The majority of students in Pakistan’s primary and secondary schools, higher education, and TVET institutions are reasonably proficient in a variety of digital skills, including more basic ones (like using communication tools, storing and organizing files, and finding information on the Internet) to more advanced ones (such as using productivity applications and collaborative tools). The majority of students at all levels are self-taught in using the tools required for digital learning, with the share of teachers in higher education confirming this as being the highest. Students’ device access at home is below par: less than half of students at the primary and secondary school, higher education, and TVET levels have access to a computer or laptop at home. In terms of TV access, the survey reflects a similar proportion. On the other hand, smartphone access is high.
Less than 30 percent of teachers at the primary and secondary school, higher education, and TVET levels in Pakistan conduct classes using private EdTech platforms. Similarly, the use of these platforms for communicating and/or sharing with students is very low, with none of the teachers in the primary and secondary schools reportedly using them. Among all 10 DMCs, Pakistan has one of the lowest shares of ICT graduates from the total pool of tertiary education graduates (1.1 percent).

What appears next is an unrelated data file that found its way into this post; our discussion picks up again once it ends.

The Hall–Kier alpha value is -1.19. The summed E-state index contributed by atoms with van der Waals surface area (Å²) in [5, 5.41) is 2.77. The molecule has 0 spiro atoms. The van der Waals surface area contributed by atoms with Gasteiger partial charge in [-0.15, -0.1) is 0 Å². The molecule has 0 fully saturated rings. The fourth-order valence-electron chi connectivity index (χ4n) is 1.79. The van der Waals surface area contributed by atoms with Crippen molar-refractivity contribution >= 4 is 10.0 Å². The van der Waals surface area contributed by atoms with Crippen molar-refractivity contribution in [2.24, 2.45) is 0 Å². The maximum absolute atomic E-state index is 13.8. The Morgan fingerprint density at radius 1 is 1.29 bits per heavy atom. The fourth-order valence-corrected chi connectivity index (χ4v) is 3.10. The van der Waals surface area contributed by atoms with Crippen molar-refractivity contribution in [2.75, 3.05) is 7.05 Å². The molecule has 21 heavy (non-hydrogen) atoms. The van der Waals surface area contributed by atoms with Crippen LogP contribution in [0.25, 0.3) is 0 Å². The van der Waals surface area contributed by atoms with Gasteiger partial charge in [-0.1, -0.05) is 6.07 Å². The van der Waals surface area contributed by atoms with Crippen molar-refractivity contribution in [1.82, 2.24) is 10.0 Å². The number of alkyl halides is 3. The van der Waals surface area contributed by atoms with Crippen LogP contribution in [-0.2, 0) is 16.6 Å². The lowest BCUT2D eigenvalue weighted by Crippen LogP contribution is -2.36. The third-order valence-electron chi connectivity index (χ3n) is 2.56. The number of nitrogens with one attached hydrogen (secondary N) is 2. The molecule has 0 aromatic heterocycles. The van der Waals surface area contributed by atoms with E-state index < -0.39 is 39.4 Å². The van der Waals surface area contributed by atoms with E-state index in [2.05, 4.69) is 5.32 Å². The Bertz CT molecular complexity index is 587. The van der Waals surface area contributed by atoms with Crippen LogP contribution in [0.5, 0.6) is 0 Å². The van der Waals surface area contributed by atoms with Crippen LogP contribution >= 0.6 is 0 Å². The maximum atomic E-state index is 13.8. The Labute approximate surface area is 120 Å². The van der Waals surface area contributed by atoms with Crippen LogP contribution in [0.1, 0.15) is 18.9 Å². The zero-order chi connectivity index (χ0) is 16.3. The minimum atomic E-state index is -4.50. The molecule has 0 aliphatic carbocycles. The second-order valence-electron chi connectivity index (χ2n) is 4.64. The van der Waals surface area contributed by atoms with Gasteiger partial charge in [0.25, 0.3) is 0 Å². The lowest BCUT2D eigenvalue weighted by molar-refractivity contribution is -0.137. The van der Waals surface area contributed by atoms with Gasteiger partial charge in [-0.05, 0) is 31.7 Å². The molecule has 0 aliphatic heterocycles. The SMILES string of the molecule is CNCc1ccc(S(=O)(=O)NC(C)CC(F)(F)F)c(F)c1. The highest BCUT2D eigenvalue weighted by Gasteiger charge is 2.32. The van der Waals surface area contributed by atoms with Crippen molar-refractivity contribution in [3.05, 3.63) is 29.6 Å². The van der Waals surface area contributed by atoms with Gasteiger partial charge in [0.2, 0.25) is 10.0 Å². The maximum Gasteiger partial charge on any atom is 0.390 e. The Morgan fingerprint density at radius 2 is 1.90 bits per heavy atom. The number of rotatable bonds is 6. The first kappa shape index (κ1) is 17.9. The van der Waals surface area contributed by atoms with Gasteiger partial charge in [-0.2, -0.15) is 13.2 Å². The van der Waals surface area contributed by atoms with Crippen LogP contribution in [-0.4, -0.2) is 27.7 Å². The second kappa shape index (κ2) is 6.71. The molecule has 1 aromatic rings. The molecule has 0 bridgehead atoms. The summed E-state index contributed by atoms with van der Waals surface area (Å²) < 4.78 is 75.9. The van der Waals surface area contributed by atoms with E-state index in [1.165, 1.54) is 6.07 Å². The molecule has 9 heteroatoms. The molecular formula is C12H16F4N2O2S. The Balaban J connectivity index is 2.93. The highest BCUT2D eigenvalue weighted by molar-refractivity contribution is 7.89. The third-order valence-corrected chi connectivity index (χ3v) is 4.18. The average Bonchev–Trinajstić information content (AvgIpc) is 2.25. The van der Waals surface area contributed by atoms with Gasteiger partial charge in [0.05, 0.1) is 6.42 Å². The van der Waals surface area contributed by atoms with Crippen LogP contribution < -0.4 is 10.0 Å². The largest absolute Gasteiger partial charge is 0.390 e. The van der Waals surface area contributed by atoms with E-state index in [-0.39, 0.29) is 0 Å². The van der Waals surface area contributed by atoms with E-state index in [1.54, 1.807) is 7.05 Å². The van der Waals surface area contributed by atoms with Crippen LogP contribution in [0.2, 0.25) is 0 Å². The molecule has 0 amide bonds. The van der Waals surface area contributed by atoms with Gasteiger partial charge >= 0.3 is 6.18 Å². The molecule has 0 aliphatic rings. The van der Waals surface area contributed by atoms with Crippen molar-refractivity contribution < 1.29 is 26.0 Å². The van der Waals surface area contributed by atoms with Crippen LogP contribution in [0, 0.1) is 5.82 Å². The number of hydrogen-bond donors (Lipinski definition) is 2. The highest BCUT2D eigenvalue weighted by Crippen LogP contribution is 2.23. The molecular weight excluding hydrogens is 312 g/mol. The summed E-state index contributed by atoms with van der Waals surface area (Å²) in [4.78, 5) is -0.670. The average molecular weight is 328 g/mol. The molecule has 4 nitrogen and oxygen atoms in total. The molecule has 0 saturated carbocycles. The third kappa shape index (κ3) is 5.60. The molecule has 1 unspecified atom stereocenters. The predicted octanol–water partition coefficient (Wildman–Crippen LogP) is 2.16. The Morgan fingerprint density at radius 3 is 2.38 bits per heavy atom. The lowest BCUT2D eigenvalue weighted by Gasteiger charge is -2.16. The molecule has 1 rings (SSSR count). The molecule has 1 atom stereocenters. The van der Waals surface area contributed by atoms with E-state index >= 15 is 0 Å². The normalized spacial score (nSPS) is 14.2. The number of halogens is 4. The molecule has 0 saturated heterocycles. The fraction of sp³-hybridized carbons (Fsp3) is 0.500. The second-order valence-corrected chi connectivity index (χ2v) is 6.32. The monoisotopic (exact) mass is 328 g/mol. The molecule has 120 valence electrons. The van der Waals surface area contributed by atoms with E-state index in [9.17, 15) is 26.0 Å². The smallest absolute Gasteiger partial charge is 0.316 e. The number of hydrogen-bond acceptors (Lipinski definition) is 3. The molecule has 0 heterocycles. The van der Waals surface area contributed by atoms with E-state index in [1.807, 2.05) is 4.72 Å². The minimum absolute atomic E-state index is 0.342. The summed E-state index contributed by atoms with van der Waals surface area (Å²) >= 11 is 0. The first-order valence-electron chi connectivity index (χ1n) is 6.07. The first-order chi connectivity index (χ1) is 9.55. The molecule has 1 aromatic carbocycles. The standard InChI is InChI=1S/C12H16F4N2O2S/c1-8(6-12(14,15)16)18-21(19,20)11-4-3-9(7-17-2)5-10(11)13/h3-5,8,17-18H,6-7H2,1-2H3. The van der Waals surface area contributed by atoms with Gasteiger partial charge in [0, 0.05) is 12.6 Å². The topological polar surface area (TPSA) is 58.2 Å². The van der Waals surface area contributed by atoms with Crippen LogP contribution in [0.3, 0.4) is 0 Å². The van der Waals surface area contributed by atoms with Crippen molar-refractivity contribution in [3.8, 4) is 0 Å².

Pakistan is a partner state to the Global Partnership for Education (GPE). According to the GPE report on progress on grant usage by Sindh and Balochistan regions from October 2020, “through a $66 million GPE grant, the Sindh Province used tech tools to ensure teachers were deployed to the areas where they were most needed” while “in Balochistan, apps keep track of teacher attendance, recording when teachers are within a certain geo-radius of the school; they work offline in more remote areas, uploading information when there is network access”. It also notes that the grant money is leading to an “ambitious distance learning scheme being rolled out across Pakistan.”